Rave On a Rail


HIGH: The sense of speed in VR is amazing to behold.

LOW: Playing it for more than an hour gives me a headache.

WTF: The bug looks like it came from Roger Dean’s terrarium.


Thumper is an unsettling, self-styled “rhythm violence” game which pits a quicksilver-shelled beetle against a series of terrifying ‘80s death-metal-inspired floating heads. I know that sounds completely random, but it really is the simplest way describe what Thumper is and the tone it conveys.

Taking control of the aforementioned insect is deceivingly simple.  Thumper is played with only one button and the directional pad as the poor little guy is quickly funneled down a track. Dodging obstacles involves jumping, hovering, and grinding against the sides of walls while accelerating toward a demonic boss fight around every ten levels or so. There are a few other ideas tossed in the mix later on, but these are the basics in a nutshell.

While several rhythm games put the focus on the music, Thumper places it squarely on gameplay. It starts slowly, letting the player get accustomed to what it expects before rapidly increasing the tempo. The difficulty curve then jumps exponentially, becoming almost too much to handle at first.

While the checkpoints are merciful, I did have one hell of an adjustment period filled with trial-and-error memorization before everything started to click. It never got easy, but I was at least able to progress. By the end, while I was still dying repeatedly, I was able to see what I needed to do in order to get around it. Thumper moves fast and seems impossible to comprehend to someone not playing, but it does a fair enough job of adapting the player to its speed, even if it is frustrating at times.


The soundtrack is dark, moody, percussive, and perfectly matches the horror vibe Thumper gives. It’s not something to dance to, as much as it is something to survive through. Unfortunately, it also gets repetitive. The oppressive beat hammers the player’s resolve down, and with any extended period of play, it turns depressing.

If possible, I highly recommend playing Thumper in VR. The sense of speed from a traditional screen can’t come close to the sensation of flying down the tracks that virtual reality can give. It’s a significantly more intense experience with a headset on, and I found that shutting out real-world distractions allowed me to focus more on the game. As a result, complex levels later on were actually easier in VR.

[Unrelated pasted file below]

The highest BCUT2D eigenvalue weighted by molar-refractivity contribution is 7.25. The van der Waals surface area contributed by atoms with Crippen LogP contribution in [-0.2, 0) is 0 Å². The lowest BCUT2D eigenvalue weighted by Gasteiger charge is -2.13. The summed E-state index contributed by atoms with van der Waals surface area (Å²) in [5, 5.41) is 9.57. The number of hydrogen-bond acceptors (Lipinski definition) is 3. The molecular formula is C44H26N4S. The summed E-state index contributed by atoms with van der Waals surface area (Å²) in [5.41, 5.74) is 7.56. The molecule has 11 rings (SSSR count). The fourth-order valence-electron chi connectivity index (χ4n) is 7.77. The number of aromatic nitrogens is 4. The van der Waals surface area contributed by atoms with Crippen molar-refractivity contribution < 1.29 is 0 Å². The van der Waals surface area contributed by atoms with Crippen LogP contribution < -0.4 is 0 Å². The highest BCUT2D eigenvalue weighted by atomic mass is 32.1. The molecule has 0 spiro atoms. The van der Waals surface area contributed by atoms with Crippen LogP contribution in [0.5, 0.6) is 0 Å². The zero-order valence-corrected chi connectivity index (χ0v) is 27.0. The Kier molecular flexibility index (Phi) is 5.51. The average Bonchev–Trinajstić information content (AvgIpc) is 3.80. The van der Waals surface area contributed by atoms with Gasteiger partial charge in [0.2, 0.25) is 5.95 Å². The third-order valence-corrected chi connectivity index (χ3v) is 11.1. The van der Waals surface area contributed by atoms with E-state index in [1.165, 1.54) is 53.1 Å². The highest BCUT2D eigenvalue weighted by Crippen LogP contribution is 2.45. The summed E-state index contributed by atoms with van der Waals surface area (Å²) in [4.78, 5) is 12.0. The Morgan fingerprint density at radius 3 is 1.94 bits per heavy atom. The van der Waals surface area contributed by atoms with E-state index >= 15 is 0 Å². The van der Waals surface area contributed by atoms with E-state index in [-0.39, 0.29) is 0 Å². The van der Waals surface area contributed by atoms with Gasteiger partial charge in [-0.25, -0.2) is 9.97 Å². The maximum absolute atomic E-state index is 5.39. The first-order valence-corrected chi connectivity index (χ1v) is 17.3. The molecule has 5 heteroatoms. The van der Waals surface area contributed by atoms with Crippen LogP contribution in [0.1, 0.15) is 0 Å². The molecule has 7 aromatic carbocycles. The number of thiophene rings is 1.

However, that intensity and immersion comes at a price. More so than any other VR game I’ve experienced so far, Thumper made me nauseous when playing for more than an hour. I’m not sure if it’s a combination of the overbearing soundtrack, break-neck speed, depressing tone, or my lack of VR experience, but once near the 60-minute mark, I would have to stop playing. Limiting the length of my sessions in Thumper worked to its benefit, however — it’s best enjoyed in small, manageable bites.

Thumper isn’t going to revolutionize rhythm games, nor is it the best example of VR out there, but it’s still worth taking a look at — just be sure to listen to your body as you play. If you feel fatigued, battered down, or depressed, then take the headset off and get some air. The overall experience will be better for it. Trust me. Rating: 7 out of 10


Disclosures: This game is developed and published by Drool. It is currently available on PS4 and PC. This copy of the game was obtained via Publisher and reviewed on the PSVR. Approximately 10 hours of play were devoted to the single-player mode, and the game was completed. There are no multiplayer modes.

Parents: According to the ESRB, this game is rated E10 and contains fantasy violence, scary tiki-heads, and prog-rock album cover protagonists. There isn’t anything gory, but some of the images might be intense for younger children. If using the VR headset, make sure to take breaks if you or your children feel ill from it.

Deaf & Hard of Hearing Gamers: Thumper is a music rhythm game and, as such, loses a lot without the soundtrack to go along with it. While it can be played without sound, it takes away from the overall experience.

Remappable Controls: This game’s controls are not remappable on the PS4.

Colorblind Modes: There are no colorblind modes available in the options.


Steven Brown
Latest posts by Steven Brown (see all)
Notify of

Inline Feedbacks
View all comments